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Gritgate 2022: JOOLA Testing Response

Gritgate 2022 JOOLA Testing Response

To get caught up with all the paddle news coming out of the US Open Pickleball Championships, take a look at my blog from yesterday: Does Pickleball Have a Paddle Problem? Gritgate 2022

After the controversial testing video surfaced last weekend, where JOOLA pickleball paddles were deemed “not good, you don’t want me to keep testing this,” JOOLA President Richard Lee released a response video. In the video, Lee goes on to explain how the device used in last week’s video is used to test the surface roughness. You can watch the video below.

After watching the video, I can see why people were upset with last week’s video as Lee’s testing seemed to be much more controlled. Lee’s testing was done on a smooth, flat surface not on the edge of a chair. He used the device as intended with the two pieces disconnected from one another. Arguably the most important piece was that he tested all the appropriate angles.

At the conclusion of the video Lee shows the results of the testing (see image below) and shows that the paddle was within legal limits of the averages deemed by USA Pickleball.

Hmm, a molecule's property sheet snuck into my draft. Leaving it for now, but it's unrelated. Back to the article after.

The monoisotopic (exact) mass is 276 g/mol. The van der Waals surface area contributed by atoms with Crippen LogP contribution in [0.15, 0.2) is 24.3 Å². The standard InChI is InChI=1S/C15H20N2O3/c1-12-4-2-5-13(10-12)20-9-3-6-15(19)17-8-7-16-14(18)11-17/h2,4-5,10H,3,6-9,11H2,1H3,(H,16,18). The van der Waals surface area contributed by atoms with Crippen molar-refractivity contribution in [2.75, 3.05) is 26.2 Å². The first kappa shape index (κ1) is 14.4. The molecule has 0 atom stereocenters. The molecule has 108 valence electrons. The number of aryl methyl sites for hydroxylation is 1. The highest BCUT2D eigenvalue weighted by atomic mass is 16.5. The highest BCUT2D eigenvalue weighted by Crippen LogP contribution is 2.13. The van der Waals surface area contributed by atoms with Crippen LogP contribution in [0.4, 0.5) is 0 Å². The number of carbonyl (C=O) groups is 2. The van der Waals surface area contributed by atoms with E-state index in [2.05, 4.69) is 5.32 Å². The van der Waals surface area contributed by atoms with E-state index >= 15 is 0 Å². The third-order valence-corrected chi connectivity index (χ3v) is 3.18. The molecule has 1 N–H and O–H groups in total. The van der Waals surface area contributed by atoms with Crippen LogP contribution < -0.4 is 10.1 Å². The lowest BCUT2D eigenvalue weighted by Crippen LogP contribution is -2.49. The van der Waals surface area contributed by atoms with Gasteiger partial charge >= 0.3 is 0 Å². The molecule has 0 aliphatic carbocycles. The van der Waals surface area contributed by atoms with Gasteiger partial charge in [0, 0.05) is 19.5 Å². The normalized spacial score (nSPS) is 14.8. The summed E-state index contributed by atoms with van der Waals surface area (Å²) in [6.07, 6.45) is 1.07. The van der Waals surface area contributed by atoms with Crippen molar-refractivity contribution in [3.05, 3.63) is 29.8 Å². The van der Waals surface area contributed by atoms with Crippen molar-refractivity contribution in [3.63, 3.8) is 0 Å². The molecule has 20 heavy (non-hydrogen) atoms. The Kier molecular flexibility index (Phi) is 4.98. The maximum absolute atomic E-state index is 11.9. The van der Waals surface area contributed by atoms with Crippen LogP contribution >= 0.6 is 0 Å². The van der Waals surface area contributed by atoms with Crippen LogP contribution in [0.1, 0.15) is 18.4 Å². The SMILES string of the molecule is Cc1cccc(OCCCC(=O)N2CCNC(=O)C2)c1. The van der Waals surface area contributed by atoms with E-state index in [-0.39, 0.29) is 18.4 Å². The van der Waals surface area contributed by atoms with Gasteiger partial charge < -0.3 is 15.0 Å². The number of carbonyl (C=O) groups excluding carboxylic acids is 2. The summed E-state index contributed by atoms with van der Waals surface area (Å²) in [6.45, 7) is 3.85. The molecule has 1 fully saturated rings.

After looking at it closely, the first column average is miscalculated by Richard Lee. This was his response via his Instagram comments: “You are right. I miscalculated. This is why the 5% Accuracy margin of error and lab controlled testing matters. In this case we are well within the margin of error at under 2%.”

I understand that this was just one test and it was done by someone who has an interest in the paddle company, but if we are comparing apples to apples with the video that surfaced last weekend, I would lean towards Lee’s video being more telling. JOOLA’s paddles have not been banned for tournament play, so I imagine the USA Pickleball would tend to agree with me.

#DinkDifferent

2 thoughts on “Gritgate 2022: JOOLA Testing Response

  1. Do the math on the first column. He averaged wrong. Actual Avery’s over 30.

    1. Good catch, Tim. After looking into it, this was Richard’s response via an Instagram comment: “You are right. I miscalculated. This is why the 5% Accuracy margin of error and lab controlled testing matters. In this case we are well within the margin of error at under 2%.”

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